The noble Baroness, Lady Bakewell, asked if there was an intention to reform marriage law. This Bill simply modernises marriage registration, as I have said, and facilitates changes to the register entry to allow the inclusion of both parents’ names. This Bill is not at all intended to include wider marriage reform.
My noble friend Lady Morris of Bolton asked a very valid question about what is put in the entry if you do not know who your parents, particularly your father, might be. There will be provision for both parents to be included in the marriage entry, and the option to leave this blank, as is the case now, I understand.
My noble friend Lady Seccombe asked for assurances that the cost of the marriage certificate will not be raised, as she is concerned that any additional costs and processes will discourage people from marrying. Fees for marriage certificates are set at a cost-recovery basis, using HM Treasury guidance, and are reviewed annually. The provisions of the Bill would not directly lead to an increase in costs.
The noble Baroness, Lady Flather, was, I think, so perfectly content with the Bill that she just thought she would talk about sharia marriages. But I think she knows that the scope of the Bill is narrowly about marriage registration.
Baroness Flather: I just want to say, I do not expect that to be in this Bill—and I have no intention of putting it into this Bill—but I wanted to draw attention to this matter. I would be very grateful if the Minister would allow me to come to talk to her.
Baroness Williams of Trafford: My Lords, anyone can come to talk to me about any issue pertaining to the Home Office—I give that assurance on the Floor of the House. I know what the noble Baroness’s intentions are.
My noble friend Lady Seccombe asked for assurances on security, which is a high priority, as she says. The proposed changes will increase the security of marriage records, which is very important. Currently, the requirement for open marriage-register books and for blank certificates to be held in churches and other religious buildings means they can be a target of theft, as we have heard. The solution in this Bill should minimise that public protection risk, as marriage registers are currently held in some 30,000 different religious buildings. The certificates themselves will still be printed on paper with secure features, in the same way as now.
The noble Baroness, Lady Gale, asked for the timetable for the changes to be confirmed. Subject to the successful passage of the Bill, implementation will involve, clearly among other things, affirmative regulations being made, system changes and training and guidance for local registration services and those who solemnise marriages. We will aim to implement these reforms as soon as possible following Royal Assent.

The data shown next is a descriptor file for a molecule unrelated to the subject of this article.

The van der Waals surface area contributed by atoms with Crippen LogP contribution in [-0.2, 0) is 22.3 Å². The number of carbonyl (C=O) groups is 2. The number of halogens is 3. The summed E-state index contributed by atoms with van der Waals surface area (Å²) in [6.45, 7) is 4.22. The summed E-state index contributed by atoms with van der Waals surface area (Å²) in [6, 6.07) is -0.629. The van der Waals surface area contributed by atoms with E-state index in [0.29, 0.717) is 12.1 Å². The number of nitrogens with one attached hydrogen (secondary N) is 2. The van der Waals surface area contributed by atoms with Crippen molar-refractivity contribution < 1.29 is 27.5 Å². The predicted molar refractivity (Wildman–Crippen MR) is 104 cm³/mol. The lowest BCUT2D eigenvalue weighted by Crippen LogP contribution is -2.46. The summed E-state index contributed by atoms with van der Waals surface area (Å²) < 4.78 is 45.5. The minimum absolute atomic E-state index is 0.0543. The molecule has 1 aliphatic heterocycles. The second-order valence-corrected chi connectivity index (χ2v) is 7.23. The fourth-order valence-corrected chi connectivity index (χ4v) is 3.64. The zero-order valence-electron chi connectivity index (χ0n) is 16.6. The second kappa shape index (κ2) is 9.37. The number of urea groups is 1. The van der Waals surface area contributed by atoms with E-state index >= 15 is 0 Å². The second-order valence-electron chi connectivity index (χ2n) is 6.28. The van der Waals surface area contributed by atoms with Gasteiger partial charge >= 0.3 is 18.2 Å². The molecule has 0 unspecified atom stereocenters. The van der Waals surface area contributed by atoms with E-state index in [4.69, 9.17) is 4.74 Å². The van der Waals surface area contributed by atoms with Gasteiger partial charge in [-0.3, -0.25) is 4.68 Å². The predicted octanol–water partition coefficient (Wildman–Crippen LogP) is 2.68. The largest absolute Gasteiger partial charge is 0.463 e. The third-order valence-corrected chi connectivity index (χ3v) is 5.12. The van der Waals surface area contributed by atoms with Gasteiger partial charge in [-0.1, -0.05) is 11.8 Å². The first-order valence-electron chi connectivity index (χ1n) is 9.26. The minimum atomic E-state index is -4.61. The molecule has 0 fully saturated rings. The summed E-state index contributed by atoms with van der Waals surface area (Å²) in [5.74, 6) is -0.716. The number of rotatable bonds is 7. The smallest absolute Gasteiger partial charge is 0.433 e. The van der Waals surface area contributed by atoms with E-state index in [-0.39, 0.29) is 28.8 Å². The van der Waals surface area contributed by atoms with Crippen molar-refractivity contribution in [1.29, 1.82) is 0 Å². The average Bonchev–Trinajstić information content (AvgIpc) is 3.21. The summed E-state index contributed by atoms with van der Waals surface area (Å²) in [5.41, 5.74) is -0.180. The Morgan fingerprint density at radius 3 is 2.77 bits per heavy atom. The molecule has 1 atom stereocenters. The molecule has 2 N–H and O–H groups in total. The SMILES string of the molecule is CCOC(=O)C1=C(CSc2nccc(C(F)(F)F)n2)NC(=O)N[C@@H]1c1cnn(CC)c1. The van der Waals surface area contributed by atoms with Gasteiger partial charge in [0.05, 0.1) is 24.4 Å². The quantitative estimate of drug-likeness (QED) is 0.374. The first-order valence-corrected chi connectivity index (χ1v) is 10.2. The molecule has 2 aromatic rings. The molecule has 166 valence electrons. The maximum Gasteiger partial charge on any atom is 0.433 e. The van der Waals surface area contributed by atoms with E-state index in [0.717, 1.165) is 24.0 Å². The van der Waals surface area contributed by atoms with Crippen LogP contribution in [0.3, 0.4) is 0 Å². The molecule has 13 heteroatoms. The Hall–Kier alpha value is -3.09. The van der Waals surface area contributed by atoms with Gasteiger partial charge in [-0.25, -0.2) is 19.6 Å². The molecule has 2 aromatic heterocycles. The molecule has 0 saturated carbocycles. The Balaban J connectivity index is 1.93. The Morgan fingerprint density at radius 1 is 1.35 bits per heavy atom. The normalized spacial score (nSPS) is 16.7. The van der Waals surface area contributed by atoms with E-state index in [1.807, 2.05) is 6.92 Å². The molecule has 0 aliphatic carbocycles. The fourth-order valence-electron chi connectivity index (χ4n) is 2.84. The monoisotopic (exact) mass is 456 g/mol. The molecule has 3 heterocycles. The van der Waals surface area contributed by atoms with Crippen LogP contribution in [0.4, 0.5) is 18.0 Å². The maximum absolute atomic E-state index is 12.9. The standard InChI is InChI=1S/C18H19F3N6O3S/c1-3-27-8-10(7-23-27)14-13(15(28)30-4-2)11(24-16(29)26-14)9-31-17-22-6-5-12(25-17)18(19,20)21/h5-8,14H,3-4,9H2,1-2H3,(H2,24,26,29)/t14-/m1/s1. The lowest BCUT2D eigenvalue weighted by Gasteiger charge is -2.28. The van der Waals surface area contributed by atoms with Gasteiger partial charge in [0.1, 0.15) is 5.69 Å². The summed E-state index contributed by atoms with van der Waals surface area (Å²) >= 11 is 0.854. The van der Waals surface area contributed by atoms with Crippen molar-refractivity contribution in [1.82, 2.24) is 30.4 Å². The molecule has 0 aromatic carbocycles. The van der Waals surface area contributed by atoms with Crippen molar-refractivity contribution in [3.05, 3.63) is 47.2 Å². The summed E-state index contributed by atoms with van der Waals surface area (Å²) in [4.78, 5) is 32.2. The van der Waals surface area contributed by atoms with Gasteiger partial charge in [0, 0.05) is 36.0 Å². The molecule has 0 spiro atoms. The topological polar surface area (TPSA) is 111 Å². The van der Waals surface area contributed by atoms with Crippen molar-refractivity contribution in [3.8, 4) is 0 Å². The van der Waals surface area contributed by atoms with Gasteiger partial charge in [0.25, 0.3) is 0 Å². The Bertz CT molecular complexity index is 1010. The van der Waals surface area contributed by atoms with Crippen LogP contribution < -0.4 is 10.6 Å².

We have had an excellent debate today and I know that noble Lords recognise the importance of taking forward these changes, which will modernise the process of registering marriages.
The Lord Bishop of St Albans: My Lords, I thank noble Lords for this very helpful debate. I was particularly keen, and grateful, to hear the wide range of concerns from various parts of the House. We have had such a comprehensive response on many of the technical answers to questions that I do not think I need to add to them. I shall just say one or two things very briefly.
I absolutely recognise that there is concern about humanist marriages. I stress, however, that, having taken advice, I have been told again and again that, if we are going to get this very simple but really key win, the more the Bill is amended the less likely it is to get through. I have been approached with many requests to put all sorts of things in it and the advice I keep getting from very experienced Members of your Lordships’ House is to keep it absolutely simple. I am also slightly puzzled, as the noble Baroness, Lady Meacher, has conceded that it does not need to be in this Bill, if I understood what she said a few moments ago—perhaps we could talk about it afterwards.
As I said at the beginning, this is an opportunity for us to correct a clear and historic injustice. I have found myself in touch with all sorts of people with whom I do not necessarily get in touch very often. We have had articles in The Stylist—can you imagine?—and Good Housekeeping, and an online platform for young women called The Pool, which I have never even heard about before, has got involved. Every single one of these people has said, “Please, please can you get this change through?”. I simply note the passionate desire for us to get this through. I do not believe it will unless somehow we can find common cause together. I am of course happy to talk to anyone, and when the regulations are published we will look at those in detail.
In the light of those comments, and with thanks to all my noble colleagues, I ask the House to give the Bill a Second Reading.
Bill read a second time and committed to a Committee of the Whole House.